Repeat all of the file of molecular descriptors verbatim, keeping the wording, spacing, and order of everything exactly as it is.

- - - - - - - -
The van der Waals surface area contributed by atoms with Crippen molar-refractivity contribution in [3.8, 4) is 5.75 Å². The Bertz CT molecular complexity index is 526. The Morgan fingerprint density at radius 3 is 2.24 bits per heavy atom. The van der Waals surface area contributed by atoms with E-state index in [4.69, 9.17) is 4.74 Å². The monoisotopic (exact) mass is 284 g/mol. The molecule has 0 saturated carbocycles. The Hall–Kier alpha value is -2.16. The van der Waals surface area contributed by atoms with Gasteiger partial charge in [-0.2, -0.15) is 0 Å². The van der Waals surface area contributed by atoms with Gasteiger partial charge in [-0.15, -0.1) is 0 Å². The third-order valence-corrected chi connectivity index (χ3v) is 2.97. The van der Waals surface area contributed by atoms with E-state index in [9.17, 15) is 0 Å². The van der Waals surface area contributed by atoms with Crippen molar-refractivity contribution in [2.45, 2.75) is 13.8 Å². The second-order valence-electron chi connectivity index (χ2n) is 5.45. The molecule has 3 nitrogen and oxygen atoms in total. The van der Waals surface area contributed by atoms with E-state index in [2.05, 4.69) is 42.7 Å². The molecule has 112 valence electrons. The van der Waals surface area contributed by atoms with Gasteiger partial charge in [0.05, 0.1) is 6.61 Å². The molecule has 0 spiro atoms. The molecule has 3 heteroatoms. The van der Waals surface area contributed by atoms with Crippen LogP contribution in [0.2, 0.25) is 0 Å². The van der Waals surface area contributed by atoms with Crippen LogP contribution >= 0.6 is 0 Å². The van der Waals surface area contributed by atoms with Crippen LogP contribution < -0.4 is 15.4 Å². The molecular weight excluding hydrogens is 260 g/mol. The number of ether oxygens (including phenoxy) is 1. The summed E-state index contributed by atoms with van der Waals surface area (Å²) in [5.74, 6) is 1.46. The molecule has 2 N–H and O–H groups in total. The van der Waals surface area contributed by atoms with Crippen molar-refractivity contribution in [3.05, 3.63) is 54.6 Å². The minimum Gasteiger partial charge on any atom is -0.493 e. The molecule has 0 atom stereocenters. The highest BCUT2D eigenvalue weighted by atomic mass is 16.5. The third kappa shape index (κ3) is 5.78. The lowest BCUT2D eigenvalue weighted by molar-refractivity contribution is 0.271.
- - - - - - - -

The van der Waals surface area contributed by atoms with Crippen molar-refractivity contribution in [3.8, 4) is 5.75 Å². The Bertz CT molecular complexity index is 526. The Morgan fingerprint density at radius 3 is 2.24 bits per heavy atom. The van der Waals surface area contributed by atoms with E-state index in [4.69, 9.17) is 4.74 Å². The monoisotopic (exact) mass is 284 g/mol. The molecule has 0 saturated carbocycles. The Hall–Kier alpha value is -2.16. The van der Waals surface area contributed by atoms with Gasteiger partial charge in [-0.2, -0.15) is 0 Å². The van der Waals surface area contributed by atoms with Gasteiger partial charge in [-0.15, -0.1) is 0 Å². The third-order valence-corrected chi connectivity index (χ3v) is 2.97. The van der Waals surface area contributed by atoms with E-state index in [9.17, 15) is 0 Å². The van der Waals surface area contributed by atoms with Crippen molar-refractivity contribution in [2.45, 2.75) is 13.8 Å². The second-order valence-electron chi connectivity index (χ2n) is 5.45. The molecule has 3 nitrogen and oxygen atoms in total. The van der Waals surface area contributed by atoms with E-state index in [2.05, 4.69) is 42.7 Å². The molecule has 112 valence electrons. The van der Waals surface area contributed by atoms with Gasteiger partial charge in [0.05, 0.1) is 6.61 Å². The molecule has 0 spiro atoms. The molecule has 3 heteroatoms. The van der Waals surface area contributed by atoms with Crippen LogP contribution in [0.2, 0.25) is 0 Å². The van der Waals surface area contributed by atoms with Crippen LogP contribution >= 0.6 is 0 Å². The van der Waals surface area contributed by atoms with Crippen LogP contribution < -0.4 is 15.4 Å². The molecular weight excluding hydrogens is 260 g/mol. The number of ether oxygens (including phenoxy) is 1. The summed E-state index contributed by atoms with van der Waals surface area (Å²) in [5.74, 6) is 1.46. The molecule has 2 N–H and O–H groups in total. The van der Waals surface area contributed by atoms with Crippen molar-refractivity contribution in [3.05, 3.63) is 54.6 Å². The minimum Gasteiger partial charge on any atom is -0.493 e. The molecule has 0 atom stereocenters. The highest BCUT2D eigenvalue weighted by atomic mass is 16.5. The third kappa shape index (κ3) is 5.78. The lowest BCUT2D eigenvalue weighted by molar-refractivity contribution is 0.271.